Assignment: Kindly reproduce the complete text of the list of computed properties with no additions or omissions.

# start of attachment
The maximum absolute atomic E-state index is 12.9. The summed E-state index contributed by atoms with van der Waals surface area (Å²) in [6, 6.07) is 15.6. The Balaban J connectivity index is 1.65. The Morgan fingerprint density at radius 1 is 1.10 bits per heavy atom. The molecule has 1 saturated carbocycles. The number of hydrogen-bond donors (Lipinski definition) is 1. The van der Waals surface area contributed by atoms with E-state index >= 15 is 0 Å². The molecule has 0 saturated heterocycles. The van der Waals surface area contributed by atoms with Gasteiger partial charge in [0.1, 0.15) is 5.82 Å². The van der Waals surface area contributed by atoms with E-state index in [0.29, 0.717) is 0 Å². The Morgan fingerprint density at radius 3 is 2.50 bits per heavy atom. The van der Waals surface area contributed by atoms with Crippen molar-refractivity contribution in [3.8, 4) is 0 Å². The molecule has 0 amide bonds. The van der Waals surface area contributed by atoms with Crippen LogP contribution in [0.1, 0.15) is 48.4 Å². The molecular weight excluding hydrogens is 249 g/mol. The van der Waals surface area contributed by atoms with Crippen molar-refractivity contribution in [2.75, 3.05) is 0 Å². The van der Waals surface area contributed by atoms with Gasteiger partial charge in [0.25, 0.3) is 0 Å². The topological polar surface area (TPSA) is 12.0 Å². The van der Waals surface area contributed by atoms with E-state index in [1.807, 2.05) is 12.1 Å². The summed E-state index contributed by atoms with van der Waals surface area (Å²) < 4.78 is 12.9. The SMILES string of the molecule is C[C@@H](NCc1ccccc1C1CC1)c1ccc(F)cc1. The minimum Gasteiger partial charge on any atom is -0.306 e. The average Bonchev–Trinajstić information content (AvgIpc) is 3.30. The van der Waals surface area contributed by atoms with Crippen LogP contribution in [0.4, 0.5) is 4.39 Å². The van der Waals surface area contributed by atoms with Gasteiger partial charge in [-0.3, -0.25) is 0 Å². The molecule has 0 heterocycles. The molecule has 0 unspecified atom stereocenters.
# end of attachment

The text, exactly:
The maximum absolute atomic E-state index is 12.9. The summed E-state index contributed by atoms with van der Waals surface area (Å²) in [6, 6.07) is 15.6. The Balaban J connectivity index is 1.65. The Morgan fingerprint density at radius 1 is 1.10 bits per heavy atom. The molecule has 1 saturated carbocycles. The number of hydrogen-bond donors (Lipinski definition) is 1. The van der Waals surface area contributed by atoms with E-state index >= 15 is 0 Å². The molecule has 0 saturated heterocycles. The van der Waals surface area contributed by atoms with Gasteiger partial charge in [0.1, 0.15) is 5.82 Å². The van der Waals surface area contributed by atoms with E-state index in [0.29, 0.717) is 0 Å². The Morgan fingerprint density at radius 3 is 2.50 bits per heavy atom. The van der Waals surface area contributed by atoms with Crippen molar-refractivity contribution in [3.8, 4) is 0 Å². The molecule has 0 amide bonds. The van der Waals surface area contributed by atoms with Crippen LogP contribution in [0.1, 0.15) is 48.4 Å². The molecular weight excluding hydrogens is 249 g/mol. The van der Waals surface area contributed by atoms with Crippen molar-refractivity contribution in [2.75, 3.05) is 0 Å². The van der Waals surface area contributed by atoms with Gasteiger partial charge in [0.25, 0.3) is 0 Å². The topological polar surface area (TPSA) is 12.0 Å². The van der Waals surface area contributed by atoms with E-state index in [1.807, 2.05) is 12.1 Å². The summed E-state index contributed by atoms with van der Waals surface area (Å²) < 4.78 is 12.9. The SMILES string of the molecule is C[C@@H](NCc1ccccc1C1CC1)c1ccc(F)cc1. The minimum Gasteiger partial charge on any atom is -0.306 e. The average Bonchev–Trinajstić information content (AvgIpc) is 3.30. The van der Waals surface area contributed by atoms with Crippen LogP contribution in [0.4, 0.5) is 4.39 Å². The van der Waals surface area contributed by atoms with Gasteiger partial charge in [-0.3, -0.25) is 0 Å². The molecule has 0 heterocycles. The molecule has 0 unspecified atom stereocenters.